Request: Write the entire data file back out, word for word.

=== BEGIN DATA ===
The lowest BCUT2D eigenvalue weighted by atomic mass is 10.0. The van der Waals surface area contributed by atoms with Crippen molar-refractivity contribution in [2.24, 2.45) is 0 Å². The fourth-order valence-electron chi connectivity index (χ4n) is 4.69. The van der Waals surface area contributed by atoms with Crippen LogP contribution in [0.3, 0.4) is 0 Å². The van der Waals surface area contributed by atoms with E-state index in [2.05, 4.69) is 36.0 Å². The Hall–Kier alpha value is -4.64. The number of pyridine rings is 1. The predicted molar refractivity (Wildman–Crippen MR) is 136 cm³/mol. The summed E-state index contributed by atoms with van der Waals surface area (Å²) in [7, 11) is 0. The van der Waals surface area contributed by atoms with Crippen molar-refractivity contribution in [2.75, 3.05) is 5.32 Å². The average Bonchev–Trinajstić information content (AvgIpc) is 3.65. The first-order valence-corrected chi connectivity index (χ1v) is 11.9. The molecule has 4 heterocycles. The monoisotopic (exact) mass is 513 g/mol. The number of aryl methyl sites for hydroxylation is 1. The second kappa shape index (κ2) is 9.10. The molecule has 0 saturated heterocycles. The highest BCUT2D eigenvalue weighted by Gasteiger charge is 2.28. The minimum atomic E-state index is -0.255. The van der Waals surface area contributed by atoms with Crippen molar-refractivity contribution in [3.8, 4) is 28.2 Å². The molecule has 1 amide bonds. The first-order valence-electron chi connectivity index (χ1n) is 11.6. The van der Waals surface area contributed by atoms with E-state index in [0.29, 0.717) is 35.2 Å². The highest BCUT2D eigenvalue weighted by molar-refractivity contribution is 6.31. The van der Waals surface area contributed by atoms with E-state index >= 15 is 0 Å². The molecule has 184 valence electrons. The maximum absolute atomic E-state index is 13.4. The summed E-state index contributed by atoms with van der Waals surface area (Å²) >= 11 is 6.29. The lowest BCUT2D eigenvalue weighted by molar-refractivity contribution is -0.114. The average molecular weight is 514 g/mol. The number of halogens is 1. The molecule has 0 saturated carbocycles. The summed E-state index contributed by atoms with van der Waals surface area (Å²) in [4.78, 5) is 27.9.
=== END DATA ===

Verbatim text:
The lowest BCUT2D eigenvalue weighted by atomic mass is 10.0. The van der Waals surface area contributed by atoms with Crippen molar-refractivity contribution in [2.24, 2.45) is 0 Å². The fourth-order valence-electron chi connectivity index (χ4n) is 4.69. The van der Waals surface area contributed by atoms with Crippen LogP contribution in [0.3, 0.4) is 0 Å². The van der Waals surface area contributed by atoms with E-state index in [2.05, 4.69) is 36.0 Å². The Hall–Kier alpha value is -4.64. The number of pyridine rings is 1. The predicted molar refractivity (Wildman–Crippen MR) is 136 cm³/mol. The summed E-state index contributed by atoms with van der Waals surface area (Å²) in [7, 11) is 0. The van der Waals surface area contributed by atoms with Crippen molar-refractivity contribution in [2.75, 3.05) is 5.32 Å². The average Bonchev–Trinajstić information content (AvgIpc) is 3.65. The first-order valence-corrected chi connectivity index (χ1v) is 11.9. The molecule has 4 heterocycles. The monoisotopic (exact) mass is 513 g/mol. The number of aryl methyl sites for hydroxylation is 1. The second kappa shape index (κ2) is 9.10. The molecule has 0 saturated heterocycles. The highest BCUT2D eigenvalue weighted by Gasteiger charge is 2.28. The minimum atomic E-state index is -0.255. The van der Waals surface area contributed by atoms with Crippen molar-refractivity contribution in [3.8, 4) is 28.2 Å². The molecule has 1 amide bonds. The first-order valence-electron chi connectivity index (χ1n) is 11.6. The van der Waals surface area contributed by atoms with E-state index in [0.29, 0.717) is 35.2 Å². The highest BCUT2D eigenvalue weighted by molar-refractivity contribution is 6.31. The van der Waals surface area contributed by atoms with E-state index >= 15 is 0 Å². The molecule has 184 valence electrons. The maximum absolute atomic E-state index is 13.4. The summed E-state index contributed by atoms with van der Waals surface area (Å²) >= 11 is 6.29. The lowest BCUT2D eigenvalue weighted by molar-refractivity contribution is -0.114. The average molecular weight is 514 g/mol. The number of halogens is 1. The molecule has 0 saturated carbocycles. The summed E-state index contributed by atoms with van der Waals surface area (Å²) in [4.78, 5) is 27.9.